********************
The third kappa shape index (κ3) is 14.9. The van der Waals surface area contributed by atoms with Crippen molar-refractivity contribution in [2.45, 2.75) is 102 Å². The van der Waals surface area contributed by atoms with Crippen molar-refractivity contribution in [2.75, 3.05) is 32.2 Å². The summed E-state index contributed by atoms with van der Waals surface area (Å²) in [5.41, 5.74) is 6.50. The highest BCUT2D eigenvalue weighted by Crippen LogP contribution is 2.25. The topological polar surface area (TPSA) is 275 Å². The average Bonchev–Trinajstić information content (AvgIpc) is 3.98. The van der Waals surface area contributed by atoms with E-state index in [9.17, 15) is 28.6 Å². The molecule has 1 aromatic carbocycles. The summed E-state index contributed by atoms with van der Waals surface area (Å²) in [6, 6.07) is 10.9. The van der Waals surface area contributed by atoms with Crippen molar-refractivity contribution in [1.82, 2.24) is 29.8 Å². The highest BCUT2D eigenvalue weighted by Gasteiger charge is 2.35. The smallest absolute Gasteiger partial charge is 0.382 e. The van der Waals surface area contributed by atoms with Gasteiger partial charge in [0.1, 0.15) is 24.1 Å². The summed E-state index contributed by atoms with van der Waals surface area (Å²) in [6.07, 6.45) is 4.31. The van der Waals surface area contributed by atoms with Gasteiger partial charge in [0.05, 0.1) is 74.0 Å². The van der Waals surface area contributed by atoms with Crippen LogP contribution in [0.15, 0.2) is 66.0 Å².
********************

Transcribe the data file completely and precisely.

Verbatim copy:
The third kappa shape index (κ3) is 14.9. The van der Waals surface area contributed by atoms with Crippen molar-refractivity contribution in [2.45, 2.75) is 102 Å². The van der Waals surface area contributed by atoms with Crippen molar-refractivity contribution in [2.75, 3.05) is 32.2 Å². The summed E-state index contributed by atoms with van der Waals surface area (Å²) in [5.41, 5.74) is 6.50. The highest BCUT2D eigenvalue weighted by Crippen LogP contribution is 2.25. The topological polar surface area (TPSA) is 275 Å². The average Bonchev–Trinajstić information content (AvgIpc) is 3.98. The van der Waals surface area contributed by atoms with E-state index in [9.17, 15) is 28.6 Å². The molecule has 1 aromatic carbocycles. The summed E-state index contributed by atoms with van der Waals surface area (Å²) in [6, 6.07) is 10.9. The van der Waals surface area contributed by atoms with Crippen molar-refractivity contribution in [1.82, 2.24) is 29.8 Å². The highest BCUT2D eigenvalue weighted by Gasteiger charge is 2.35. The smallest absolute Gasteiger partial charge is 0.382 e. The van der Waals surface area contributed by atoms with Gasteiger partial charge in [0.1, 0.15) is 24.1 Å². The summed E-state index contributed by atoms with van der Waals surface area (Å²) in [6.07, 6.45) is 4.31. The van der Waals surface area contributed by atoms with Gasteiger partial charge in [0.05, 0.1) is 74.0 Å². The van der Waals surface area contributed by atoms with Crippen LogP contribution in [0.15, 0.2) is 66.0 Å².